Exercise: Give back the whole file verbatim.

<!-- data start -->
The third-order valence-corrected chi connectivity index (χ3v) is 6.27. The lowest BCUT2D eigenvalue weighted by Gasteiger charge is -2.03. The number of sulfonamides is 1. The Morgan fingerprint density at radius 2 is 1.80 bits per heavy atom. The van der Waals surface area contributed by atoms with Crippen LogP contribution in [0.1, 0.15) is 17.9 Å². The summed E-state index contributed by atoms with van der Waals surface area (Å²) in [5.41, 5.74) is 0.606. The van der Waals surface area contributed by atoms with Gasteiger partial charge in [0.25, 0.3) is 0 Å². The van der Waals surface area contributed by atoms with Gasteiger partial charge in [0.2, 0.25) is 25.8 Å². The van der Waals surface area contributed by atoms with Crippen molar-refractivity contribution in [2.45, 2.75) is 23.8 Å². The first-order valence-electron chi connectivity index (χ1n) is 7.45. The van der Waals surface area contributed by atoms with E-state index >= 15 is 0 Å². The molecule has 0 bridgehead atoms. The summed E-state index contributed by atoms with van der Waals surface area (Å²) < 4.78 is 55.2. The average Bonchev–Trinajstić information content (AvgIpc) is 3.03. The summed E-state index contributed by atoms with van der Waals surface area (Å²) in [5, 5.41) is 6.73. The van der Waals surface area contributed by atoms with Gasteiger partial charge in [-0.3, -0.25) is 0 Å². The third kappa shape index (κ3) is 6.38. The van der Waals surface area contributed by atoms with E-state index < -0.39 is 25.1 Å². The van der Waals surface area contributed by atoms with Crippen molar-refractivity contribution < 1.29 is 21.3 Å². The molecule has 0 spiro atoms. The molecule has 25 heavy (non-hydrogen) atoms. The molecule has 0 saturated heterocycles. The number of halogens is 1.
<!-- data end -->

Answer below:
The third-order valence-corrected chi connectivity index (χ3v) is 6.27. The lowest BCUT2D eigenvalue weighted by Gasteiger charge is -2.03. The number of sulfonamides is 1. The Morgan fingerprint density at radius 2 is 1.80 bits per heavy atom. The van der Waals surface area contributed by atoms with Crippen LogP contribution in [0.1, 0.15) is 17.9 Å². The summed E-state index contributed by atoms with van der Waals surface area (Å²) in [5.41, 5.74) is 0.606. The van der Waals surface area contributed by atoms with Gasteiger partial charge in [0.25, 0.3) is 0 Å². The van der Waals surface area contributed by atoms with Gasteiger partial charge in [0.2, 0.25) is 25.8 Å². The van der Waals surface area contributed by atoms with Crippen molar-refractivity contribution in [2.45, 2.75) is 23.8 Å². The first-order valence-electron chi connectivity index (χ1n) is 7.45. The van der Waals surface area contributed by atoms with E-state index >= 15 is 0 Å². The molecule has 0 bridgehead atoms. The summed E-state index contributed by atoms with van der Waals surface area (Å²) < 4.78 is 55.2. The average Bonchev–Trinajstić information content (AvgIpc) is 3.03. The summed E-state index contributed by atoms with van der Waals surface area (Å²) in [5, 5.41) is 6.73. The van der Waals surface area contributed by atoms with Gasteiger partial charge in [-0.3, -0.25) is 0 Å². The third kappa shape index (κ3) is 6.38. The van der Waals surface area contributed by atoms with E-state index < -0.39 is 25.1 Å². The van der Waals surface area contributed by atoms with Crippen molar-refractivity contribution < 1.29 is 21.3 Å². The molecule has 0 spiro atoms. The molecule has 25 heavy (non-hydrogen) atoms. The molecule has 0 saturated heterocycles. The number of halogens is 1.